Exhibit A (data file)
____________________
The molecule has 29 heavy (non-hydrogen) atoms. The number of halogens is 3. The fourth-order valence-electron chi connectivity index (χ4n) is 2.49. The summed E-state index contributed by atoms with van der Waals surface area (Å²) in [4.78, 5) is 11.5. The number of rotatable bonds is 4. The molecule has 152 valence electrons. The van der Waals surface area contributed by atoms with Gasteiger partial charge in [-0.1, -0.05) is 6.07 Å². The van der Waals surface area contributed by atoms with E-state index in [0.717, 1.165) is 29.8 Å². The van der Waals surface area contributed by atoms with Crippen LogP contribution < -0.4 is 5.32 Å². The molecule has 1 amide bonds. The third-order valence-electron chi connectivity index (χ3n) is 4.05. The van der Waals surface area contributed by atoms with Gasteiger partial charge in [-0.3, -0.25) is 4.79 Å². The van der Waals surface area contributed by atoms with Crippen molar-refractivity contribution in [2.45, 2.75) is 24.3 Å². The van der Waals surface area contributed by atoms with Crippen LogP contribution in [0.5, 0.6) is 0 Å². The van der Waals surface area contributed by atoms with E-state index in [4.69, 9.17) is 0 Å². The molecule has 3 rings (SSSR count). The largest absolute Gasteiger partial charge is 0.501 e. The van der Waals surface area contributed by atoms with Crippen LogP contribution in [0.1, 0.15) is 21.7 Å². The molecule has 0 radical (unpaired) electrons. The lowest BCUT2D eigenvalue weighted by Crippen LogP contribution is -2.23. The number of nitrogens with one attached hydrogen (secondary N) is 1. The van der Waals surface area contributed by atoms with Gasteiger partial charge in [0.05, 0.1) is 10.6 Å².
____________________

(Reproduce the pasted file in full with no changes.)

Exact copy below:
The molecule has 29 heavy (non-hydrogen) atoms. The number of halogens is 3. The fourth-order valence-electron chi connectivity index (χ4n) is 2.49. The summed E-state index contributed by atoms with van der Waals surface area (Å²) in [4.78, 5) is 11.5. The number of rotatable bonds is 4. The molecule has 152 valence electrons. The van der Waals surface area contributed by atoms with Gasteiger partial charge in [-0.1, -0.05) is 6.07 Å². The van der Waals surface area contributed by atoms with E-state index in [0.717, 1.165) is 29.8 Å². The van der Waals surface area contributed by atoms with Crippen LogP contribution < -0.4 is 5.32 Å². The molecule has 1 amide bonds. The third-order valence-electron chi connectivity index (χ3n) is 4.05. The van der Waals surface area contributed by atoms with Gasteiger partial charge in [-0.3, -0.25) is 4.79 Å². The van der Waals surface area contributed by atoms with Crippen molar-refractivity contribution in [2.45, 2.75) is 24.3 Å². The van der Waals surface area contributed by atoms with Crippen LogP contribution in [0.5, 0.6) is 0 Å². The van der Waals surface area contributed by atoms with E-state index in [4.69, 9.17) is 0 Å². The molecule has 3 rings (SSSR count). The largest absolute Gasteiger partial charge is 0.501 e. The van der Waals surface area contributed by atoms with Crippen LogP contribution in [0.1, 0.15) is 21.7 Å². The molecule has 0 radical (unpaired) electrons. The lowest BCUT2D eigenvalue weighted by Crippen LogP contribution is -2.23. The number of nitrogens with one attached hydrogen (secondary N) is 1. The van der Waals surface area contributed by atoms with Gasteiger partial charge in [0.05, 0.1) is 10.6 Å².